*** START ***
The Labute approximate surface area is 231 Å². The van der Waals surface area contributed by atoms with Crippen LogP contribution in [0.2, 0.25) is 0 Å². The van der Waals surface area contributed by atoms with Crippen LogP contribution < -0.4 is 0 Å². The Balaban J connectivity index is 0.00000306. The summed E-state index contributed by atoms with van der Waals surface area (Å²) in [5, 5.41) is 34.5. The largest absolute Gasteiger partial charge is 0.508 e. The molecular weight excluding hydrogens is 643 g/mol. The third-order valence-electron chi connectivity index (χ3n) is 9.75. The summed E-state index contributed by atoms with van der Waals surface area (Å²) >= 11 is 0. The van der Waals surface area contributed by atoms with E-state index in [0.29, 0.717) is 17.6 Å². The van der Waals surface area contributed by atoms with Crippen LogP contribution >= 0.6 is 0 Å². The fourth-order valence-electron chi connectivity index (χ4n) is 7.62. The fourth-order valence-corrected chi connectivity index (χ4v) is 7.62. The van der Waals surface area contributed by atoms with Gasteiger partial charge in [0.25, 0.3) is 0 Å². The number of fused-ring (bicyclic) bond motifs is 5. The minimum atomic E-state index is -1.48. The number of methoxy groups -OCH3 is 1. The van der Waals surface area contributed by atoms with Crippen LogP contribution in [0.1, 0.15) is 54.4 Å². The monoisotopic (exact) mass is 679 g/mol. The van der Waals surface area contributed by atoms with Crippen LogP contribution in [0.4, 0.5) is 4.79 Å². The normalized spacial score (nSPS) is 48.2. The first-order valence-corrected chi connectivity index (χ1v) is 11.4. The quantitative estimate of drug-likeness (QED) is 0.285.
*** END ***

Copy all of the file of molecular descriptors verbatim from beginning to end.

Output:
The Labute approximate surface area is 231 Å². The van der Waals surface area contributed by atoms with Crippen LogP contribution in [0.2, 0.25) is 0 Å². The van der Waals surface area contributed by atoms with Crippen LogP contribution < -0.4 is 0 Å². The Balaban J connectivity index is 0.00000306. The summed E-state index contributed by atoms with van der Waals surface area (Å²) in [5, 5.41) is 34.5. The largest absolute Gasteiger partial charge is 0.508 e. The molecular weight excluding hydrogens is 643 g/mol. The third-order valence-electron chi connectivity index (χ3n) is 9.75. The summed E-state index contributed by atoms with van der Waals surface area (Å²) >= 11 is 0. The van der Waals surface area contributed by atoms with E-state index in [0.29, 0.717) is 17.6 Å². The van der Waals surface area contributed by atoms with Crippen LogP contribution >= 0.6 is 0 Å². The fourth-order valence-electron chi connectivity index (χ4n) is 7.62. The fourth-order valence-corrected chi connectivity index (χ4v) is 7.62. The van der Waals surface area contributed by atoms with Gasteiger partial charge in [0.25, 0.3) is 0 Å². The number of fused-ring (bicyclic) bond motifs is 5. The minimum atomic E-state index is -1.48. The number of methoxy groups -OCH3 is 1. The van der Waals surface area contributed by atoms with Crippen LogP contribution in [0.1, 0.15) is 54.4 Å². The monoisotopic (exact) mass is 679 g/mol. The van der Waals surface area contributed by atoms with Crippen LogP contribution in [0.4, 0.5) is 4.79 Å². The normalized spacial score (nSPS) is 48.2. The first-order valence-corrected chi connectivity index (χ1v) is 11.4. The quantitative estimate of drug-likeness (QED) is 0.285.